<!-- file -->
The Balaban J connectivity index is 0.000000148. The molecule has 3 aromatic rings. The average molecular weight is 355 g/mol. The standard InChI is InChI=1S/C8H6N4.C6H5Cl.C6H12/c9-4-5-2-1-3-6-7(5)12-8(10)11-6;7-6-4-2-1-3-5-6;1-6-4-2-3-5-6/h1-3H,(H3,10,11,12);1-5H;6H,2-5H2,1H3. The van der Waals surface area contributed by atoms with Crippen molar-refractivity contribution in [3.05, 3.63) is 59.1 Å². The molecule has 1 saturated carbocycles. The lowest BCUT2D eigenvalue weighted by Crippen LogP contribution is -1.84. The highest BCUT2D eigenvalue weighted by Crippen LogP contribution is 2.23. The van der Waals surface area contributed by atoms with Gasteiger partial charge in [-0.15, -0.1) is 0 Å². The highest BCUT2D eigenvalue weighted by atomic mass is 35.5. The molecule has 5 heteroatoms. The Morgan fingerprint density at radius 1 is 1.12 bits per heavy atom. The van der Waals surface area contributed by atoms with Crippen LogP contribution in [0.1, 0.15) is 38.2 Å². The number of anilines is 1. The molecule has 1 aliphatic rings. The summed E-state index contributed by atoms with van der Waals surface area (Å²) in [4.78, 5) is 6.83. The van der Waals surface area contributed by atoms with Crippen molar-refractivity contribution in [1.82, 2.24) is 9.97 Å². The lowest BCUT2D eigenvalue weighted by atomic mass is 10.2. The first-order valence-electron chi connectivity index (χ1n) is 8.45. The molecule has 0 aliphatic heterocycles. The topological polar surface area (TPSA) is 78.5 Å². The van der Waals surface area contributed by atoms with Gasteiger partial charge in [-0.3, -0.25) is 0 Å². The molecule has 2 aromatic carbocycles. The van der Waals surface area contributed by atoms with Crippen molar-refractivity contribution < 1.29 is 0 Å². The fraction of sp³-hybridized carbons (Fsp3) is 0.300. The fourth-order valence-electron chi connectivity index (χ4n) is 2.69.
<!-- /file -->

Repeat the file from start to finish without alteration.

The Balaban J connectivity index is 0.000000148. The molecule has 3 aromatic rings. The average molecular weight is 355 g/mol. The standard InChI is InChI=1S/C8H6N4.C6H5Cl.C6H12/c9-4-5-2-1-3-6-7(5)12-8(10)11-6;7-6-4-2-1-3-5-6;1-6-4-2-3-5-6/h1-3H,(H3,10,11,12);1-5H;6H,2-5H2,1H3. The van der Waals surface area contributed by atoms with Crippen molar-refractivity contribution in [3.05, 3.63) is 59.1 Å². The molecule has 1 saturated carbocycles. The lowest BCUT2D eigenvalue weighted by Crippen LogP contribution is -1.84. The highest BCUT2D eigenvalue weighted by Crippen LogP contribution is 2.23. The van der Waals surface area contributed by atoms with Gasteiger partial charge in [-0.15, -0.1) is 0 Å². The highest BCUT2D eigenvalue weighted by atomic mass is 35.5. The molecule has 5 heteroatoms. The Morgan fingerprint density at radius 1 is 1.12 bits per heavy atom. The van der Waals surface area contributed by atoms with Crippen LogP contribution in [0.1, 0.15) is 38.2 Å². The number of anilines is 1. The molecule has 1 aliphatic rings. The summed E-state index contributed by atoms with van der Waals surface area (Å²) in [4.78, 5) is 6.83. The van der Waals surface area contributed by atoms with Crippen molar-refractivity contribution in [1.82, 2.24) is 9.97 Å². The lowest BCUT2D eigenvalue weighted by atomic mass is 10.2. The first-order valence-electron chi connectivity index (χ1n) is 8.45. The molecule has 0 aliphatic heterocycles. The topological polar surface area (TPSA) is 78.5 Å². The van der Waals surface area contributed by atoms with Gasteiger partial charge in [-0.3, -0.25) is 0 Å². The molecule has 2 aromatic carbocycles. The van der Waals surface area contributed by atoms with Crippen molar-refractivity contribution < 1.29 is 0 Å². The fraction of sp³-hybridized carbons (Fsp3) is 0.300. The fourth-order valence-electron chi connectivity index (χ4n) is 2.69.